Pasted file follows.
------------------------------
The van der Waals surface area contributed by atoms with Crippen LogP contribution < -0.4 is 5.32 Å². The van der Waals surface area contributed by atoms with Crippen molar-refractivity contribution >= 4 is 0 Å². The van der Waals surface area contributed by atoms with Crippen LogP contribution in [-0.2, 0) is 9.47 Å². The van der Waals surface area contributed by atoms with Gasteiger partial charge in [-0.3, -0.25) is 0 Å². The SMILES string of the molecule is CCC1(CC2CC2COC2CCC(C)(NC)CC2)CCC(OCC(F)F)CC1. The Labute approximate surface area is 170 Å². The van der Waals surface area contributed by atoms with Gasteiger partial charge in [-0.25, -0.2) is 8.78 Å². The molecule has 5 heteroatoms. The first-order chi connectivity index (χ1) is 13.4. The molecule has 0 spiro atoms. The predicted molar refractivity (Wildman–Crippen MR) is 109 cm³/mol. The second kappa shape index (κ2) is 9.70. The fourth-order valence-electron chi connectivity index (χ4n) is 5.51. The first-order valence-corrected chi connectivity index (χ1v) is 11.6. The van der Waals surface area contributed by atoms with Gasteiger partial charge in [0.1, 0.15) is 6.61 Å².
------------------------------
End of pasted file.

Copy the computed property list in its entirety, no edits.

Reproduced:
The van der Waals surface area contributed by atoms with Crippen LogP contribution < -0.4 is 5.32 Å². The van der Waals surface area contributed by atoms with Crippen molar-refractivity contribution >= 4 is 0 Å². The van der Waals surface area contributed by atoms with Crippen LogP contribution in [-0.2, 0) is 9.47 Å². The van der Waals surface area contributed by atoms with Gasteiger partial charge in [-0.3, -0.25) is 0 Å². The SMILES string of the molecule is CCC1(CC2CC2COC2CCC(C)(NC)CC2)CCC(OCC(F)F)CC1. The Labute approximate surface area is 170 Å². The van der Waals surface area contributed by atoms with Gasteiger partial charge in [-0.25, -0.2) is 8.78 Å². The molecule has 5 heteroatoms. The first-order chi connectivity index (χ1) is 13.4. The molecule has 0 spiro atoms. The predicted molar refractivity (Wildman–Crippen MR) is 109 cm³/mol. The second kappa shape index (κ2) is 9.70. The fourth-order valence-electron chi connectivity index (χ4n) is 5.51. The first-order valence-corrected chi connectivity index (χ1v) is 11.6. The van der Waals surface area contributed by atoms with Gasteiger partial charge in [0.1, 0.15) is 6.61 Å².